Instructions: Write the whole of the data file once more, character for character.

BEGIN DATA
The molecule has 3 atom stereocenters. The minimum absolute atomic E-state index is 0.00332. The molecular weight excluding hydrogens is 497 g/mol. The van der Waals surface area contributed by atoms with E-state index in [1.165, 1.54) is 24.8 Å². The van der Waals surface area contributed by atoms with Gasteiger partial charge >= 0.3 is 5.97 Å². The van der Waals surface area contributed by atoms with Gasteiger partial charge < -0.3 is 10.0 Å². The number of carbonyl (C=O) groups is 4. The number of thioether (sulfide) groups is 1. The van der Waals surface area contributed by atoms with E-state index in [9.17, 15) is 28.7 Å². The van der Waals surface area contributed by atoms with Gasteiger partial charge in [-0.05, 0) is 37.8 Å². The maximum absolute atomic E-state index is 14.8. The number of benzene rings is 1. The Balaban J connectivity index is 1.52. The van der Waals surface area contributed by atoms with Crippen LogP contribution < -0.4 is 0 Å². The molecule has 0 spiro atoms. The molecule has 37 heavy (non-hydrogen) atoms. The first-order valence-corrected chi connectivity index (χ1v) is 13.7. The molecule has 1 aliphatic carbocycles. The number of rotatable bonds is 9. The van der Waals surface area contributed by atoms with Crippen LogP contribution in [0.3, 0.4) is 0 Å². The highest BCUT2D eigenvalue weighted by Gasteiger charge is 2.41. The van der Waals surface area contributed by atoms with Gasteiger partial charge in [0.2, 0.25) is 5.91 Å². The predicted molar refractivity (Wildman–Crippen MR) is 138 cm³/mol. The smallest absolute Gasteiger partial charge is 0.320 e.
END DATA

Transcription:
The molecule has 3 atom stereocenters. The minimum absolute atomic E-state index is 0.00332. The molecular weight excluding hydrogens is 497 g/mol. The van der Waals surface area contributed by atoms with E-state index in [1.165, 1.54) is 24.8 Å². The van der Waals surface area contributed by atoms with Gasteiger partial charge >= 0.3 is 5.97 Å². The van der Waals surface area contributed by atoms with Gasteiger partial charge < -0.3 is 10.0 Å². The number of carbonyl (C=O) groups is 4. The number of thioether (sulfide) groups is 1. The van der Waals surface area contributed by atoms with E-state index in [9.17, 15) is 28.7 Å². The van der Waals surface area contributed by atoms with Gasteiger partial charge in [-0.05, 0) is 37.8 Å². The maximum absolute atomic E-state index is 14.8. The number of benzene rings is 1. The Balaban J connectivity index is 1.52. The van der Waals surface area contributed by atoms with Crippen LogP contribution < -0.4 is 0 Å². The molecule has 0 spiro atoms. The molecule has 37 heavy (non-hydrogen) atoms. The first-order valence-corrected chi connectivity index (χ1v) is 13.7. The molecule has 1 aliphatic carbocycles. The number of rotatable bonds is 9. The van der Waals surface area contributed by atoms with Crippen LogP contribution in [0.3, 0.4) is 0 Å². The highest BCUT2D eigenvalue weighted by Gasteiger charge is 2.41. The van der Waals surface area contributed by atoms with Gasteiger partial charge in [0.2, 0.25) is 5.91 Å². The predicted molar refractivity (Wildman–Crippen MR) is 138 cm³/mol. The smallest absolute Gasteiger partial charge is 0.320 e.